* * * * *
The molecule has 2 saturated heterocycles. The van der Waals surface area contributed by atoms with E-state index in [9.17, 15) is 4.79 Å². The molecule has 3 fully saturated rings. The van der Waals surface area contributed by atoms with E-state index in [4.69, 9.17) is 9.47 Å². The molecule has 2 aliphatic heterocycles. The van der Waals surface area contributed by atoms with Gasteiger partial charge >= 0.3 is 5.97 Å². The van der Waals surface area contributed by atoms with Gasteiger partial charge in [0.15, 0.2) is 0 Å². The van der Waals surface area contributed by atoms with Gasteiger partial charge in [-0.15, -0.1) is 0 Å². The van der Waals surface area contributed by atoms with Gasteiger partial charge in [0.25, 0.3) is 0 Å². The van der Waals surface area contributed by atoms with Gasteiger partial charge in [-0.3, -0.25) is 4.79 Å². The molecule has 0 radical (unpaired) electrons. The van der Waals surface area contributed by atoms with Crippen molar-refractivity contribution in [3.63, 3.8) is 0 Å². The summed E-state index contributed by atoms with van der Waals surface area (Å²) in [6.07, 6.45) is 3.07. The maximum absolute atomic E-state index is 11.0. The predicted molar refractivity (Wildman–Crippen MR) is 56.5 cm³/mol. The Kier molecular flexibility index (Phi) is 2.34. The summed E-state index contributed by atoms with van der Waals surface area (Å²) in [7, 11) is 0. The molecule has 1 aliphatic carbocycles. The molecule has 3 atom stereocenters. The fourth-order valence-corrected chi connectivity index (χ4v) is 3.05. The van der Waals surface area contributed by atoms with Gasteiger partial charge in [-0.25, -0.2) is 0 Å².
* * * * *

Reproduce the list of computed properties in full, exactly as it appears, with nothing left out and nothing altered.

The molecule has 2 saturated heterocycles. The van der Waals surface area contributed by atoms with E-state index in [9.17, 15) is 4.79 Å². The molecule has 3 fully saturated rings. The van der Waals surface area contributed by atoms with E-state index in [4.69, 9.17) is 9.47 Å². The molecule has 2 aliphatic heterocycles. The van der Waals surface area contributed by atoms with Gasteiger partial charge >= 0.3 is 5.97 Å². The van der Waals surface area contributed by atoms with Gasteiger partial charge in [0.15, 0.2) is 0 Å². The van der Waals surface area contributed by atoms with Gasteiger partial charge in [-0.15, -0.1) is 0 Å². The van der Waals surface area contributed by atoms with Gasteiger partial charge in [0.25, 0.3) is 0 Å². The van der Waals surface area contributed by atoms with Gasteiger partial charge in [-0.3, -0.25) is 4.79 Å². The molecule has 0 radical (unpaired) electrons. The van der Waals surface area contributed by atoms with Crippen molar-refractivity contribution in [3.63, 3.8) is 0 Å². The summed E-state index contributed by atoms with van der Waals surface area (Å²) in [6.07, 6.45) is 3.07. The maximum absolute atomic E-state index is 11.0. The predicted molar refractivity (Wildman–Crippen MR) is 56.5 cm³/mol. The Kier molecular flexibility index (Phi) is 2.34. The summed E-state index contributed by atoms with van der Waals surface area (Å²) in [7, 11) is 0. The molecule has 1 aliphatic carbocycles. The molecule has 3 atom stereocenters. The fourth-order valence-corrected chi connectivity index (χ4v) is 3.05. The van der Waals surface area contributed by atoms with Gasteiger partial charge in [-0.25, -0.2) is 0 Å².